Denver leaders discuss rent control, but state law won't let those discussions get very far

DENVER — Soaring rent prices have brought the topic of rent control back on the table for Denver City Council members. 

A Rent control proposal would cap the prices of some units and cities would have a say as to how much property owners could charge.

City Councilwoman Debra Ortega says many of the residents living Denver are paying too much. Many tenants are spending more than 30 percent of their income toward rent.

“We are seeing focused involuntary displacement from the city because residents can't afford the increasing costs of housing. I believe we are at a crisis absolutely,” said Ortega.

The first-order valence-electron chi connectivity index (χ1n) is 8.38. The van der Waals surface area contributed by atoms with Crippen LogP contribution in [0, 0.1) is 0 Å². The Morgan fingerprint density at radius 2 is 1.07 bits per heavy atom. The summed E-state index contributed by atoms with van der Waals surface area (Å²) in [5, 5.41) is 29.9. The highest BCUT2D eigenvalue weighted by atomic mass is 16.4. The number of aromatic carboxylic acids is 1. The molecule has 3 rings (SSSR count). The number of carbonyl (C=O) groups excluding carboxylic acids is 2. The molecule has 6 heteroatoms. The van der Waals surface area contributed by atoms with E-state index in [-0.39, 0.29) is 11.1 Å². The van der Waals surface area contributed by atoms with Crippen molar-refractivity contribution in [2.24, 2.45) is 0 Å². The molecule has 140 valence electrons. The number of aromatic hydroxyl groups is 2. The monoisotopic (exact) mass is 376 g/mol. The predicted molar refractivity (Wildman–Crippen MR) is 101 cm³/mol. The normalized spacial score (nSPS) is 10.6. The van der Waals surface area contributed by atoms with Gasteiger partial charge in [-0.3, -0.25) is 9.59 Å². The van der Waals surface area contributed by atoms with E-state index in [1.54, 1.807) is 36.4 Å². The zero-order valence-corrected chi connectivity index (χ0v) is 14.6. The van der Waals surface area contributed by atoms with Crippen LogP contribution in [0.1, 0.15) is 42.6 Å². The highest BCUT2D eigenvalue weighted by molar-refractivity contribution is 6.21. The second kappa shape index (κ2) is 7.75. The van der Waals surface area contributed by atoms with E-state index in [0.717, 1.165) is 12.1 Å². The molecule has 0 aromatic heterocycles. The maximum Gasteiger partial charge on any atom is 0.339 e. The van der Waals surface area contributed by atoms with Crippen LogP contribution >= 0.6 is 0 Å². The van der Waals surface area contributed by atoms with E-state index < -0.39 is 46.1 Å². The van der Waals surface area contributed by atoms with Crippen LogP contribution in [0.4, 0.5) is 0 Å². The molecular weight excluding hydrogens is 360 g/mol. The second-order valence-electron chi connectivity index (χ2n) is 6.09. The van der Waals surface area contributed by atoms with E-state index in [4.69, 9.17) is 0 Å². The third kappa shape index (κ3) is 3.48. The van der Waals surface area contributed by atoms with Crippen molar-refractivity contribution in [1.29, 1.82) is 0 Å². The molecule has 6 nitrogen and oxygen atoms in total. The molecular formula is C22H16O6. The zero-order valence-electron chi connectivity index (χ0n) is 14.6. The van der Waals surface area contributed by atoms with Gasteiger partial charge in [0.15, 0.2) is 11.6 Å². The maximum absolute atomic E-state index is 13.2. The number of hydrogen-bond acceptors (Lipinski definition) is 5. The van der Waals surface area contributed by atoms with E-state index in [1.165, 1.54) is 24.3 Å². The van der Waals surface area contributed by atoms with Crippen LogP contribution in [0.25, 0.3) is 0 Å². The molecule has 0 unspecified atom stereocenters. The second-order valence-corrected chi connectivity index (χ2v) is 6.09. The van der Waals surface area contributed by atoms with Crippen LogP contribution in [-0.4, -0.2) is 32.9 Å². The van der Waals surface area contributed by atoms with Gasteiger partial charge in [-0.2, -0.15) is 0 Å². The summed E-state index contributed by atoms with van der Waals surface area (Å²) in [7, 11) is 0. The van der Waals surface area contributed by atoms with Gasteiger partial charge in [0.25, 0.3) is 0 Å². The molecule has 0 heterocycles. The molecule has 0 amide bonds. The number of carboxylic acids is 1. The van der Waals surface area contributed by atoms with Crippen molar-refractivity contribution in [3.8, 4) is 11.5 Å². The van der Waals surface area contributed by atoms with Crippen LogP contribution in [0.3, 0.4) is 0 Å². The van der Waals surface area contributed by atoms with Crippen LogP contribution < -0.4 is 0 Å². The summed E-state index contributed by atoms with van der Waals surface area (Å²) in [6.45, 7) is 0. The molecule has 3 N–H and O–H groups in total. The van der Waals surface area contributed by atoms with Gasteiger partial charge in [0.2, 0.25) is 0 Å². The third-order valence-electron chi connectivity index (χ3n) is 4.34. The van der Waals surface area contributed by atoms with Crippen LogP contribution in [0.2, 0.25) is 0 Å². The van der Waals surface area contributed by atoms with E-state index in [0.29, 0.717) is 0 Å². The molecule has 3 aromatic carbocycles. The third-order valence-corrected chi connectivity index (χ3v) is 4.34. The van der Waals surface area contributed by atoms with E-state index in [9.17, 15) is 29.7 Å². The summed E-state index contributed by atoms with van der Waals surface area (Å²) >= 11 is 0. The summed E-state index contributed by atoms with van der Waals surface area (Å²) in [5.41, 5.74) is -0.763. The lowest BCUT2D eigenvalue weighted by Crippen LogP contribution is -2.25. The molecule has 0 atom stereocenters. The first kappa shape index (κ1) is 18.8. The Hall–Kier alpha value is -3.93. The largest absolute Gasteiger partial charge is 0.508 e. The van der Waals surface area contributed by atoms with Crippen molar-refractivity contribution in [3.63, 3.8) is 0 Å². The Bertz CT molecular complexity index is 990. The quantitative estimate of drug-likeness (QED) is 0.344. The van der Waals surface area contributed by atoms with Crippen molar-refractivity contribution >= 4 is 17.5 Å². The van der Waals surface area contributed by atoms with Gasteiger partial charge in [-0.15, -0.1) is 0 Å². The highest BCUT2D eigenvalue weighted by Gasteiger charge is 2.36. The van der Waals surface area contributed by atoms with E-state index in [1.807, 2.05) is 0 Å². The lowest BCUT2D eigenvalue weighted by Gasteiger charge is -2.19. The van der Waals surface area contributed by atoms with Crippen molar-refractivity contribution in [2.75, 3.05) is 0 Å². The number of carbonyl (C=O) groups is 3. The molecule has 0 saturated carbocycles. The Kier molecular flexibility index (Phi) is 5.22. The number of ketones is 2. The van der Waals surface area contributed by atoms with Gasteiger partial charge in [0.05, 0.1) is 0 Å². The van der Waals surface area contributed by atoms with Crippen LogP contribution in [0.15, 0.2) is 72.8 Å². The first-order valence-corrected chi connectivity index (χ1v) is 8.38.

But talking about rent control isn't as easy implementing it.

There is a state law banning Colorado cities from enforcing rent caps, and cities that dare to challenge it, like the town of Telluride, won't win. 

In the 2000 case, the Colorado Supreme Court ruled in favor of a developer that sued the mountain town for attempting to control unit prices. 

Rent control bills sponsored by Senators and state reps in the past have died. Most builders argue laws controlling rent prices keep development away.

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